## 5.1 Sequences

### 5.1.1 Definition

- A sequence is an infinitely long list of real numbers. For example, the sequence of positive even integers is \(\<2,4,6,8,\dots\>\).
**Example**Use your intuition to guess the next three terms of the sequences \(\<1,3,5,7,9,\dots\>\), \(\<3,-6,9,-12,15,\dots\>\), and \(\<0,1,4,9,16,\dots\>\).- An explicit formula \(a_n\) is a rule defining each term of the
sequence, where \(n=0\) yields the first term, \(n=1\) gives the
next term, and so on. The sequence generated by the formula \(a_n\)
is written as
\(\<a_n\>_{n=0}^\infty=\<a_0,a_1,a_2,\dots\>\).
- Occasionally the first term of the sequence may be given by an integer different from \(0\), in which case the sequence is written like \(\<a_n\>_{n=1}^\infty\).

**Example**Write the first five terms of the sequences \(\<a_n\>_{n=0}^\infty\), \(\<b_n\>_{n=0}^\infty\), and \(\<c_n\>_{n=0}^\infty\) defined by \(a_n=4n\), \(b_n=\frac{(-1)^n}{n^2+2}\), and \(c_n=\cos(\frac{\pi}{2}n)\).**Example**Give the term \(a_7\) for the sequence defined by the formula \(a_n=\frac{n}{2n+1}\).

### 5.1.2 Recursive Formulas

- A recursive formula for a sequence defines one or more initial terms of the sequence, and then defines future terms of the sequence by using previous terms.
**Example**Write the first ten terms of the Fibonacci sequence defined by the recursive formula \(f_0=1,f_1=1,f_{n+2}=f_n+f_{n+1}\).**Example**Write the first six terms of the factorial sequence defined by the recursive formula \(!_0=1,!_{n+1}=(n+1)!_n\).- The factorial sequence is commonly written in the form \(n!\) rather than \(!_n\). It has the explicit formula \(n!=1\times2\times3\times\dots\times n\).
**Example**Prove that \(a_n=\frac{3}{2^n}\) is an explicit formula for the sequence \(\<a_n\>_{n=0}^\infty\) defined recursively by \(a_0=3,a_{n+1}=\frac{a_n}{2}\).

### 5.1.3 Limits, Convergence, and Divergence

- The sequence \(\<a_n\>_{n=i}^\infty\) converges to a limit \(L\) if for each \(\epsilon>0\), there exists an integer \(N\) such that \(|a_n-L|<\epsilon\) for all \(n\geq N\). This is written as \(\lim_{n\to\infty}a_n=L\) or \(a_n\to L\).
**Example**Guess the limit of the harmonic sequence

\(\<a_n\>_{n=1}^\infty\) defined by \(a_n=\frac{1}{n}\) by writing out the first few terms.**Example**Guess the limit of the sequence

defined by \(g_n=\frac{2^n}{2^{n+1}}\) by writing out the first few terms.- A sequence diverges when it doesn’t converge to any limit.
**Example**Write a few terms of the sequence defined by the formula \(b_n=(-1)^n\frac{n+1}{n+2}\). Does it appear to be converging or diverging?

### Review Exercises

- Use your intuition to guess the next three terms of the sequences \(\<1,5,9,13,17,\dots\>\), \(\<1,\frac{1}{4},\frac{1}{9},\frac{1}{16},\frac{1}{25},\dots\>\), and \(\<\frac{1}{3},-1,3,-9,27,\dots\>\).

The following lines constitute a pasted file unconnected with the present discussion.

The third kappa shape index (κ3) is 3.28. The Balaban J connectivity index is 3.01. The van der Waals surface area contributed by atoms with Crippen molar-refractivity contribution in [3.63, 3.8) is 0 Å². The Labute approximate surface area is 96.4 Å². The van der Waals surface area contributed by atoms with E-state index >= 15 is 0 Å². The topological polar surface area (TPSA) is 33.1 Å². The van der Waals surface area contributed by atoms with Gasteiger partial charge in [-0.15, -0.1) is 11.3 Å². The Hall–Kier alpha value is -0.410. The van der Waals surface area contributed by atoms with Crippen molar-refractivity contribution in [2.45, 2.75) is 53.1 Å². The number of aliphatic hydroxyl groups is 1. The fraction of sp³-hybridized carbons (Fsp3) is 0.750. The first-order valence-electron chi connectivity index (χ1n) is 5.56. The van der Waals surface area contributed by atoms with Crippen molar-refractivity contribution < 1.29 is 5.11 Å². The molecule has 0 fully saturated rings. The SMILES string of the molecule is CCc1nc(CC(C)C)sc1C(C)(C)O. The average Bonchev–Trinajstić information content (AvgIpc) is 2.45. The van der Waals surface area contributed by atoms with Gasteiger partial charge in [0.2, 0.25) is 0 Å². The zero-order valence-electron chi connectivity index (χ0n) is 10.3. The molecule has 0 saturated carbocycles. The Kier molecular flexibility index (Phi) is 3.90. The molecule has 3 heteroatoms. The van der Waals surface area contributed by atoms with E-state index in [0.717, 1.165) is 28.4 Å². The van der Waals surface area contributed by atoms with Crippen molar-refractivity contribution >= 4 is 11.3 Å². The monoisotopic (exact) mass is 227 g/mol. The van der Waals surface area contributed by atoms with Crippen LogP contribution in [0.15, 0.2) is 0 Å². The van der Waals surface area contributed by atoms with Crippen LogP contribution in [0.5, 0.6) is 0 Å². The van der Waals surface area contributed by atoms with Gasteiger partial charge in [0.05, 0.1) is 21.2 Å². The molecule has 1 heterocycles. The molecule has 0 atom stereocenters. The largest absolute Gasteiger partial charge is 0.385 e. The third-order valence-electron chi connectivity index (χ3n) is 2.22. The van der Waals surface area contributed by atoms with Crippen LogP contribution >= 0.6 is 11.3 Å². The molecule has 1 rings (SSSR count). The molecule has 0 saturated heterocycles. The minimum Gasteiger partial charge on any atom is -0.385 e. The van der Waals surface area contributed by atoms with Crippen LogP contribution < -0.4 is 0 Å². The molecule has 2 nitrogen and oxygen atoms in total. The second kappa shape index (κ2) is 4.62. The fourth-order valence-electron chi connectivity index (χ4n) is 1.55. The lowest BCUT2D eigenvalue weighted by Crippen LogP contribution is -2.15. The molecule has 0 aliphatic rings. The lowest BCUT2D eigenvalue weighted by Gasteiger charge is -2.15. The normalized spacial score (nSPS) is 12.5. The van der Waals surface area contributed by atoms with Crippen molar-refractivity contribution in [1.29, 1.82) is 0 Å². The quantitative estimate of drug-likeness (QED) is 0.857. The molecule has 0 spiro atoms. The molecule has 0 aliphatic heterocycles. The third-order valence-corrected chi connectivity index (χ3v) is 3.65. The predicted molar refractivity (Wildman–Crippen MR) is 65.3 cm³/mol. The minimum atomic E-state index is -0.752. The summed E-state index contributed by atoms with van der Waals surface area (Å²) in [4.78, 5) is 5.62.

- Create an explicit formula for each of the three previous sequences.
- Write the first five terms of the sequences \(\<a_n\>_{n=0}^\infty\), \(\<b_n\>_{n=0}^\infty\), and \(\<c_n\>_{n=0}^\infty\) defined by \(a_n=3n+2\), \(b_n=2(-\frac{1}{3})^n\), and \(c_n=\frac{n}{1+n^2}\).
- Write the first six terms of the sequence \(\<q_n\>_{n=0}^\infty\) defined by \(q_0=0\) and \(q_{n+1}=q_n+2n+1\).
- Prove that \(q_n=n^2\) is an explicit formula for the sequence defined recursively in the previous problem.
- Write the first six terms of the sequence \(\<b_n\>_{n=1}^\infty\) defined by \(b_1=4\) and \(b_{n+1}=\frac{b_n}{2}\).
- Prove that \(b_n=\frac{8}{2^n}\) is an explicit formula for the sequence defined recursively in the previous problem.
- Guess the limit of the alternating harmonic sequence

\(\<b_n\>_{n=1}^\infty\) defined by \(b_n=\frac{(-1)^n}{n}\) by writing out the first few terms. - Guess the limit of the geometric sequence

\(\<g_n\>_{n=0}^\infty\) defined by \(g_n=2^{-n}\) by writing out the first few terms. - Guess the limit of the sequence

\(\<a_n\>_{n=3}^\infty\) defined by \(a_n=\frac{3n+2}{2n+1}\) by writing out the first few terms. - Write a few terms of the sequence defined by the formula \(c_n=\frac{n!}{n^2+1}\). Does it appear to be converging or diverging?
- Write a few terms of the sequence defined by the formula \(s_n=\sin(\frac{\pi n}{3})\). Does it appear to be converging or diverging?
- Sketch a picture which explains why \(\lim_{n\to\infty} \sin(\pi n)=0\) as the limit of a sequence, but \(\lim_{x\to\infty}\sin(\pi x)\) does not exist as a limit of a function.
- What are the first five terms of the sequence \(\<r_n\>_{n=1}^\infty\) defined explicitly by \(r_n=\frac{n+2}{3+n^2}\)?
- What are the first five terms of the sequence \(\<w_n\>_{n=0}^\infty\) defined recursively by \(w_0=1\), \(w_1=2\), \(w_{n+2}=2w_n+w_{n+1}\)?
- Which of these statements seems most appropriate for describing the
sequence whose initial terms are
\(\<1,\frac{3}{4},\frac{5}{8},\frac{9}{16},\frac{17}{32},\dots\>\)?
- The sequence appears to converge to \(\frac{1}{2}\).
- The sequence appears to diverge to \(\frac{1}{2}\).
- The sequence appears to neither converge nor diverge.

#### Textbook References

- University Calculus: Early Transcendentals (3rd Ed)
- 9.1